A Touch of Sun in Winter

I am transporting us down under to look at the amazing rise in popularity of Australian  wines. The snow is falling here and I want to think about the traditional winter tipples such as mulled wines later. Meanwhile, a trip Down Under throws up some interesting facts while we contemplate their summer.

Australian winegrowers have had their ups and downs over recent history. They were ordered to pull up vines to overcome a glut of winegrapes in the late 80’s when the perception was of mass produced wines of less quality and low price.  However, since then, there has been a considerable amount of work done not only by the big brands like Hardy’s but also from smaller winegrowers to market the wines.  Australian winegrowers travel the world to pick up on the best practices in other areas.

Recently there has been interest and investment in biodynamic wines and organic wines.  Biodynamic has a slightly hippy feel to it using techniques such as the tides and position of stars to decide the best time for planting, harvesting etc; but in fact these are techniques used from almost biblical times and some make perfect sense.  Hopefully the recession will not hit these producers too hard as in my book, they are the giving the real organic message, you can grow without chemicals but it does cost more.

Australia has no native grape varieties so the  major grape varieties that have been imported and developed are Shiraz, Cabernet Sauvignon, Merlot, Chardonnay, Sauvignon Blanc, Sémillon, and Riesling.  The passion of the winemakers shows  – they are constantly experimenting and researching the very best techniques.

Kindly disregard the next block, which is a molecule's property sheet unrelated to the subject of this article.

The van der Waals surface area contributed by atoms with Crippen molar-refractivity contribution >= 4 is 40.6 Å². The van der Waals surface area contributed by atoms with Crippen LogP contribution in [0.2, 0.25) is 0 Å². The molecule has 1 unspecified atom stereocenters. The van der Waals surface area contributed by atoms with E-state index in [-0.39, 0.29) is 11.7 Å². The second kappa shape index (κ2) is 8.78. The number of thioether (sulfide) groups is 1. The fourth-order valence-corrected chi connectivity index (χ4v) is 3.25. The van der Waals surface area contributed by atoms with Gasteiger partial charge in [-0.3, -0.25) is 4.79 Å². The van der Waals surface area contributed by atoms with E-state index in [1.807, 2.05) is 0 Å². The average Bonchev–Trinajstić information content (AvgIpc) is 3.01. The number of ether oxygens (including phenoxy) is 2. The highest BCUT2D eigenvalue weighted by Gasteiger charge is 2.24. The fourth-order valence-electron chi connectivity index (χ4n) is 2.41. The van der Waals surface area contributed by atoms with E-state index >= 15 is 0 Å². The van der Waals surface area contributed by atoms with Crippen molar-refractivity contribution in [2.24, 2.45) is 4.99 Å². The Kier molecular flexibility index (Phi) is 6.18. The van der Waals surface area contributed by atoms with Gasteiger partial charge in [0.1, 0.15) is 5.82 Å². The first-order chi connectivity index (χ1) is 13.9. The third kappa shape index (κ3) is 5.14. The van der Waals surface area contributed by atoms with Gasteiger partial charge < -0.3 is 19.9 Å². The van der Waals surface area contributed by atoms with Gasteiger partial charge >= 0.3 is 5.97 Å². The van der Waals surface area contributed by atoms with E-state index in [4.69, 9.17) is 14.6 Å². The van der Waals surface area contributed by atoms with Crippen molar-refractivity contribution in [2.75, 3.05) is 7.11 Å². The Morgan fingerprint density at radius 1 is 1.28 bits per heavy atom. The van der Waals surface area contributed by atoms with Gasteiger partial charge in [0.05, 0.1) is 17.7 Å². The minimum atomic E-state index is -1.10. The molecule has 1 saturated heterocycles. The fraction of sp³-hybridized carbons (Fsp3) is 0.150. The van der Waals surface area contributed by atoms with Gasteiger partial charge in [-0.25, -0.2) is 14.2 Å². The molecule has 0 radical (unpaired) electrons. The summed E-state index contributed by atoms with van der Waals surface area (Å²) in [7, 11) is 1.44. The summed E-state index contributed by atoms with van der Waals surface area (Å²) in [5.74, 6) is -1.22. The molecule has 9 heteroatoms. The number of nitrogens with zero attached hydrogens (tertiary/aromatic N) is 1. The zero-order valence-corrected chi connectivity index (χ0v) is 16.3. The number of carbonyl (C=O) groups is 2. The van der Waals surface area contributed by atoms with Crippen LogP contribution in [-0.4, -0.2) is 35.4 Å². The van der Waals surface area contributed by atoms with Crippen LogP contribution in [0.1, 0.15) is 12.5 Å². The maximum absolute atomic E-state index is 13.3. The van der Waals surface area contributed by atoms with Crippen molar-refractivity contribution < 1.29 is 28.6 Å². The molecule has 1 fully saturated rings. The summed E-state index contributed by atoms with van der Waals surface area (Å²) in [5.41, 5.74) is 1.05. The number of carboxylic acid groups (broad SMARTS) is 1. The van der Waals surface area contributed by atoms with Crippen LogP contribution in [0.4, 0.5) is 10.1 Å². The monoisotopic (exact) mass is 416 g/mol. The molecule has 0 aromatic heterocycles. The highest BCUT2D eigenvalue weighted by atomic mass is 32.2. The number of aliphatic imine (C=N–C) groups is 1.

Australia, unlike Europe, does not have stringent rules governing labeling and production, which, on the one hand lends itself to a more experimental industry with constant improvement of wine and on the other, leads sometimes to difficulties in understanding the quality of the wine.  For example, in France, Champagne has to come from the Champagne district, so there is a comfort in their labeling.  Australia puts the grape variety on the bottle. This took Europe by surprise and the consumers loved it as they could understand and experiment with different pronounceable wines. France is catching up now!

Australia’s most notable and expensive vineyard is Penfolds Grange.  Shaking off previous ideas about cheap and cheerful wines, the famous and  influential wine critic Robert Parker has written that Grange “has replaced Bordeaux’s Pétrus as the world’s most exotic and concentrated wine”.

Australia is known for its gutsy Shiraz which brings me back to our Lothian snow.  Mulled wine should not be any old red; I would recommend a quality 14% (some of the alcohol will dissipate) Shiraz for a really warming wine edged with cinnamon and nutmeg.

So, while the sun is shining in Australia, we can kick back and enjoy our crisp winter – who wants a barbeque on the beach on Christmas day anyway? Just relax with a glass of Australian sunshine in front of your roaring fire.

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